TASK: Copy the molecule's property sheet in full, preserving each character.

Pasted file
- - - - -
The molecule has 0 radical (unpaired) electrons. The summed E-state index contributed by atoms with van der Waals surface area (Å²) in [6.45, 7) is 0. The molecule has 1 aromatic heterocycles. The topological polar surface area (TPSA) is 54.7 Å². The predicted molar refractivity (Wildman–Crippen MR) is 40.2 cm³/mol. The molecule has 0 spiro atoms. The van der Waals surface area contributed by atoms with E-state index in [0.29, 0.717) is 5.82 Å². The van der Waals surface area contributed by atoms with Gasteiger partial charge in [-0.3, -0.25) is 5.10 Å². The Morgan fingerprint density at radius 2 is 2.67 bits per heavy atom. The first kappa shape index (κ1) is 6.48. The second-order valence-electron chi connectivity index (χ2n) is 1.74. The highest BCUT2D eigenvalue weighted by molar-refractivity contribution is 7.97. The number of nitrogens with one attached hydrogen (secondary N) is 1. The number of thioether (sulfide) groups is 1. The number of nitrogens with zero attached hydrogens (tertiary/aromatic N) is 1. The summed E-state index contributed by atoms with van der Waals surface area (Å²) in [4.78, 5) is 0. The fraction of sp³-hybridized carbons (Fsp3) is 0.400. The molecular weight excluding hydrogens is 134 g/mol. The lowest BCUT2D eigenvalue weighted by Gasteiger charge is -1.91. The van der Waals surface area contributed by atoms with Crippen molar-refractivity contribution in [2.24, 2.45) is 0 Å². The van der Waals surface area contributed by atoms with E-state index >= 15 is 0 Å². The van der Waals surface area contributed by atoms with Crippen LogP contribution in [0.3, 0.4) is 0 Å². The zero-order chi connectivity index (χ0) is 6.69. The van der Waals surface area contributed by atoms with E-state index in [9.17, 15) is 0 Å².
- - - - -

The molecule has 0 radical (unpaired) electrons. The summed E-state index contributed by atoms with van der Waals surface area (Å²) in [6.45, 7) is 0. The molecule has 1 aromatic heterocycles. The topological polar surface area (TPSA) is 54.7 Å². The predicted molar refractivity (Wildman–Crippen MR) is 40.2 cm³/mol. The molecule has 0 spiro atoms. The van der Waals surface area contributed by atoms with E-state index in [0.29, 0.717) is 5.82 Å². The van der Waals surface area contributed by atoms with Gasteiger partial charge in [-0.3, -0.25) is 5.10 Å². The Morgan fingerprint density at radius 2 is 2.67 bits per heavy atom. The first kappa shape index (κ1) is 6.48. The second-order valence-electron chi connectivity index (χ2n) is 1.74. The highest BCUT2D eigenvalue weighted by molar-refractivity contribution is 7.97. The number of nitrogens with one attached hydrogen (secondary N) is 1. The number of thioether (sulfide) groups is 1. The number of nitrogens with zero attached hydrogens (tertiary/aromatic N) is 1. The summed E-state index contributed by atoms with van der Waals surface area (Å²) in [4.78, 5) is 0. The fraction of sp³-hybridized carbons (Fsp3) is 0.400. The molecular weight excluding hydrogens is 134 g/mol. The lowest BCUT2D eigenvalue weighted by Gasteiger charge is -1.91. The van der Waals surface area contributed by atoms with Crippen molar-refractivity contribution in [2.24, 2.45) is 0 Å². The van der Waals surface area contributed by atoms with E-state index >= 15 is 0 Å². The van der Waals surface area contributed by atoms with Crippen LogP contribution in [0.3, 0.4) is 0 Å². The zero-order chi connectivity index (χ0) is 6.69. The van der Waals surface area contributed by atoms with E-state index in [9.17, 15) is 0 Å².